Oct 7, 2015 | By Benedict
Back in November 2014, multinational conglomerate General Electric (GE) announced their plan to build a $32 million additive manufacturing research centre in Findlay Township, Pennsylvania, USA. As the opening of the centre draws closer, GE staff remain confident in its profitability.
The facility, which will measure 125,000 square feet, will be principally used to train designers and engineers in additive manufacturing design and production techniques. GE intend to work closely with nearby Carnegie Mellon University, Penn State and the University of Pittsburgh.
GE, the 14th most profitable firm in the USA as of 2011, is constructing the huge to site to function as a testing ground for several of its businesses to explore the potential of 3D printing and additive manufacturing technology, for use in a wide range of fields. One area that is certain to receive much investment is that of aviation, but technological development is likely to occur throughout a diverse spread of GE businesses.
A 3D-printed fuel nozzle for the LEAP. Image credit: CFM International
“We want to light the fire behind additive,” explained Cincinnati-based Greg Morris, Head of Additive Manufacturing research at GE Aviation, earlier this year. “This is still a young tool, but it’s also a very powerful and disruptive tool. We want to maximize its use across all of GE’s businesses. The idea is to bring everyone together, share costs and explore our common needs. It will also help us keep certain intellectual property in house.”
“We made a big bet that Additive Manufacturing is not a flash in a pan,” added a confident Morris back in February. “We know this is a way we are going to make various parts in the future. We are now in the process of training people and building awareness throughout the company. Engineers need to realize that they have this very powerful and enabling tool at their disposal.”
The facility is scheduled to open in the first quarter of 2016, and will have 3D printers and other additive machines that can work with both plastics and metal. Having this centralised additive manufacturing hub will, as Morris explains, likely prove more economically efficient than providing individual machines to each of GE’s many businesses far and wide for them to experiment with. These businesses will be able to access the Pennsylvania-based 3D printers and other machinery to make parts, produce prototypes, and perform various other tasks. 50 engineers will be employed at the facility, who will work on developing new additive materials as well as making parts for the various GE businesses.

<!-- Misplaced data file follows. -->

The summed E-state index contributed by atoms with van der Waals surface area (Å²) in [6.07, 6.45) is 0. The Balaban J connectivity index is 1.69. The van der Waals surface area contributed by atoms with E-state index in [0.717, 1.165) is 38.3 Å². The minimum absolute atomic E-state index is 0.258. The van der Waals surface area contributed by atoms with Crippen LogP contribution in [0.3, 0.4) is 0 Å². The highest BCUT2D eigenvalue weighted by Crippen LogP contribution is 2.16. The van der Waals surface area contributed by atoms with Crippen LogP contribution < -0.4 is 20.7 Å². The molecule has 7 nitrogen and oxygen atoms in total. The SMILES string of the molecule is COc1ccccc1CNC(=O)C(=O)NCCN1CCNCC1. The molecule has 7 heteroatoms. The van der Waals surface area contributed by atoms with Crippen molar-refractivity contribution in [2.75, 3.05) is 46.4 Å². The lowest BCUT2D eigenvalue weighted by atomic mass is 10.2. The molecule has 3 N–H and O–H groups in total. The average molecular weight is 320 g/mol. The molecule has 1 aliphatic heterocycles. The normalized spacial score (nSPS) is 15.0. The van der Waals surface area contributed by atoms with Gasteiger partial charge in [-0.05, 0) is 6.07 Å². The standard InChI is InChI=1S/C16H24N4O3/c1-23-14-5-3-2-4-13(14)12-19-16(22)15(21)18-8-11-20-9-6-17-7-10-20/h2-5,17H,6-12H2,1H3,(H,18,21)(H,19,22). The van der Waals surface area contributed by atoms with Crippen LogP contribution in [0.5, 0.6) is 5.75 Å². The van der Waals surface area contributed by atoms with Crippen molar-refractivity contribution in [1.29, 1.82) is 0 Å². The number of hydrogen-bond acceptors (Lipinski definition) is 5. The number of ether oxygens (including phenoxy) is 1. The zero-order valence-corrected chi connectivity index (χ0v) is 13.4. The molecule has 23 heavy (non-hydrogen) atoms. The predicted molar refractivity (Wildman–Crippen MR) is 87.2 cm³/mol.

"From prototyping to tooling there are many opportunities to use additive throughout GE's business to make us more efficient and reduce overall costs," Morris told the Pittsburgh Business Times last week, suggesting that the project remains on course and that the company’s philosophy is unchanged. "I think it's going to allow for a more fundamental look as an emerging capability to think about how we can design parts differently.”
Greg Morris speaking at a conference hosted by Catalyst Connection, October 1st. Image: Scott Dietz
"Additive is another tool in the toolbox that allows for greater creativity, whether you're leveraging the technology to launch or start a small company, or it's enabling the largest of corporate entities rethink they way they do things,” Morris added.
GE Aviation are already utilising additive manufacturing to produce a 3D-printed fuel nozzle for their CFM LEAP jet engine. The part originally needed to be assembled from twenty separate components. 40,000 3D-printed nozzles will be produced each year at GE’s facility in Auburn, Alabama.
The Pennsylvania research and education centre will be the sixth advanced manufacturing centre opened by GE in the last two years. Preceding facilities have been constructed in Greenville (Power & Water), Asheville (Aviation), Auburn (Aviation), Jacksonville (Oil & Gas) and Rutland (Aviation). Dan Heintzelman, GE Vice Chairman, explained the economical motives behind the huge investment: a recent $75 million upgrade of the Rutland centre has reportedly allowed GE Aviation to save $300 million by applying new advanced manufacturing technology to jet engine production. The conglomerate see further opportunity for profit in other areas, and this expansion reflects that belief.
3D printing allows designers to create parts like this jet engine combustor that would be very difficult to make on conventional machines. Image credit: GE Aviation.
Petra Mitchell, president and CEO of Catalyst Connection has also spoken of her confidence in the investment being put into additive manufacturing, commenting on both GE’s endeavour and the recent $60 million investment made by Alcoa Inc. into their own additive facilities. ”If you look at Alcoa's investment, GE's investment, and the fact that the National Additive Manufacturing Institute, America Makes, is so close by, this region becoming a hub for additive manufacturing," she said. "I think the initial investment is in learning and evaluating what this means for their particular business," she said.
In 2012, the Forbes Global 2000 listed GE as the fourth-largest company in the world. The Nobel Prize has twice been awarded to GE employees: first to chemist and physicist Irving Langmuir in 1932, then to physicist Ivar Giaever in 1973. Perhaps the new Pennsylvania facility will provide the means for an additive manufacturing engineer to follow in their footsteps.
Posted in 3D Printing Companies
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